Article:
Advocacy—acting or speaking in favour of a policy, cause, or idea. (Political advocacy means working to change government policy or legislation.)
Brief—a document summarizing important information on a certain subject.
Demonstration—a public event displaying the opinion of a group of people toward an issue, made by picketing, parading, etc.
One-page brief—a one-to-two page document summarizing the background and purpose of an advocacy campaign.
Petition—a formal request, bearing signatures of those making the request, that is addressed to a person or group of persons in authority or power (such as the House of Commons), soliciting an action on the part of the recipient(s).
Press Release—an announcement of an event or news item sent to the press by an organization, government agency, public relations firm, etc.
Structure of Government
Cabinet—the executive decision-making body of the government (at both federal and provincial levels). It approves departmental drafts of government bills and proposes them to the legislature.
Cabinet Minister—member of the Cabinet chosen by the Prime Minister. Each Cabinet Minister is the head of at least one department such as Foreign Affairs, Citizenship and Immigration, or the Environment.
Civil Service—those branches of public service concerned with all governmental administrative functions outside the armed services.
Governor General—the Queen’s representative in Canada. (The Queen is Canada’s head of state.)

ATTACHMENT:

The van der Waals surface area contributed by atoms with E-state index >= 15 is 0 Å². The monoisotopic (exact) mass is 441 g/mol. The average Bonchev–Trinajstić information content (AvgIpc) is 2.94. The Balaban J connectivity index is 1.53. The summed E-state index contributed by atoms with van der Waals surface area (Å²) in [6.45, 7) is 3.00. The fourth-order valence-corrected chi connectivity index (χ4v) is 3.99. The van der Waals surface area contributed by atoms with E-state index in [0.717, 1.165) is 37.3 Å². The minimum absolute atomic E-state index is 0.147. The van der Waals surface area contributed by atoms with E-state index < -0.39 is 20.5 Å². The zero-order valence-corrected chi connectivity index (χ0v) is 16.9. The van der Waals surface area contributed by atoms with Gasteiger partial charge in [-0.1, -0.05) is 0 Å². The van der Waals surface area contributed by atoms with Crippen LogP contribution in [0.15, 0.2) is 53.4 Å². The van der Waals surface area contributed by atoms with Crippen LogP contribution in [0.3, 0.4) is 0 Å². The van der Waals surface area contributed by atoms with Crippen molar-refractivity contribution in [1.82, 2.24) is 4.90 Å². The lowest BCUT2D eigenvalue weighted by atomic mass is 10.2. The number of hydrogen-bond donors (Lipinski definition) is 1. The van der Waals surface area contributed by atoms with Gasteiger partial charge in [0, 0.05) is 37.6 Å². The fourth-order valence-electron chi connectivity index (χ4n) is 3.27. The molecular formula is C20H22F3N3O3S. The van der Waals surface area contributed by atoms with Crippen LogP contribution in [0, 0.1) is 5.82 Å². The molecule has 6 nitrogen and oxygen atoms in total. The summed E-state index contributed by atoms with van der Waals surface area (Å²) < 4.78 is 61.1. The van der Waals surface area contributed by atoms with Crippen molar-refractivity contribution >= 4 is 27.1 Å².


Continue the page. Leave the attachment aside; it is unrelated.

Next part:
House of Commons—the elected, lower house of Parliament. It is the principal means through which Canadians can participate in legislative decision-making.
Member of Parliament (MP)—an elected official in the House of Commons. Each MP represents a riding.
Member of the Provincial Parliament (MPP), Member of the Legislative Assembly (MLA), or Member of the National Assembly (MNA)—elected representatives serving in provincial legislatures.
Opposition Party Critic—representatives from opposition parties responsible for presenting party policies in a certain area and critiquing government policy in that area.
Parliament—the legislative branch of the government, composed of the House of Commons and the Senate.
Prime Minister—head of the government of Canada and the chairman of the Cabinet, who is the leader of the party with the most seats in the House of Commons.
Riding—a geographical area with representation by one Member of Parliament in the House of Commons.
Senate—the upper house of Parliament, meant to act as a check and balance to the House of Commons. Senators are appointed by the Governor General, on the advice of the Prime Minister. Senators can remain in the Senate until age 75.
Act—A law made by Parliament or a provincial legislature.
Bill—a proposed act submitted to Parliament for approval. A bill becomes an act if it is passed (approved) by both Houses and receives royal assent.
Royal Assent—After a bill has been passed by the House and Senate, this is the final step in the passage of a bill through Parliament. At this stage, the Governor General approves the bill on behalf of the Queen.
- Getting started
- Developing an Advocacy Strategy
- Advocacy "How-tos"
- How to form relationships with policy makers
- How to write a letter to an MP
- How to call your MP
- How to meet with your MP
- How to write a petition
- How to do a demonstration
- How to write a one-page brief
- How to organize a public meeting
- How to work with the media
- How to write a press release
- How to meet with civil servants
- Additional Resources
Citizens for Public Justice (CPJ) and our work of faith, justice and politics: